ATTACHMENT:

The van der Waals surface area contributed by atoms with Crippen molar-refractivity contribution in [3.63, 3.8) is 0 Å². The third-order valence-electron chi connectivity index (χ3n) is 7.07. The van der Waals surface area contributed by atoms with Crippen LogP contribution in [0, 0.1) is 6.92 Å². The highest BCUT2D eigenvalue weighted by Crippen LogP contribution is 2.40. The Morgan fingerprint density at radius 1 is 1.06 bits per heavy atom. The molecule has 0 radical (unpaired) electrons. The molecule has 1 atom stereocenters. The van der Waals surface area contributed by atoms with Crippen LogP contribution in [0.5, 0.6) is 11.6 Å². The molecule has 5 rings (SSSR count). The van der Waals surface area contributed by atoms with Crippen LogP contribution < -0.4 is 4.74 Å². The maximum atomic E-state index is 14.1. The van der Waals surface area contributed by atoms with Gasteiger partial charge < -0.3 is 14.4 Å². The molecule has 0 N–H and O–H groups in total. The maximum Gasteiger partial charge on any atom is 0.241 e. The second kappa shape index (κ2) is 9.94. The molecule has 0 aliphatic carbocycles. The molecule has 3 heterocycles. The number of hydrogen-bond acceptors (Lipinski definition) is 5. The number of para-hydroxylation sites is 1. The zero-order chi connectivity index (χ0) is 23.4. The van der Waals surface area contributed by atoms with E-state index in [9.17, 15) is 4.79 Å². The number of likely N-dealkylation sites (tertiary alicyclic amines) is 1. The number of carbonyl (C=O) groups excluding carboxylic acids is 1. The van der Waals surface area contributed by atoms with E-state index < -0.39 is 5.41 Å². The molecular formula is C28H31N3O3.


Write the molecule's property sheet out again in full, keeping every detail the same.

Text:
The van der Waals surface area contributed by atoms with Crippen molar-refractivity contribution in [3.63, 3.8) is 0 Å². The third-order valence-electron chi connectivity index (χ3n) is 7.07. The van der Waals surface area contributed by atoms with Crippen LogP contribution in [0, 0.1) is 6.92 Å². The highest BCUT2D eigenvalue weighted by Crippen LogP contribution is 2.40. The Morgan fingerprint density at radius 1 is 1.06 bits per heavy atom. The molecule has 0 radical (unpaired) electrons. The molecule has 1 atom stereocenters. The van der Waals surface area contributed by atoms with Crippen LogP contribution in [0.5, 0.6) is 11.6 Å². The molecule has 5 rings (SSSR count). The van der Waals surface area contributed by atoms with Crippen LogP contribution < -0.4 is 4.74 Å². The maximum atomic E-state index is 14.1. The van der Waals surface area contributed by atoms with Gasteiger partial charge < -0.3 is 14.4 Å². The molecule has 0 N–H and O–H groups in total. The maximum Gasteiger partial charge on any atom is 0.241 e. The second kappa shape index (κ2) is 9.94. The molecule has 0 aliphatic carbocycles. The molecule has 3 heterocycles. The number of hydrogen-bond acceptors (Lipinski definition) is 5. The number of para-hydroxylation sites is 1. The zero-order chi connectivity index (χ0) is 23.4. The van der Waals surface area contributed by atoms with E-state index in [9.17, 15) is 4.79 Å². The number of likely N-dealkylation sites (tertiary alicyclic amines) is 1. The number of carbonyl (C=O) groups excluding carboxylic acids is 1. The van der Waals surface area contributed by atoms with E-state index < -0.39 is 5.41 Å². The molecular formula is C28H31N3O3.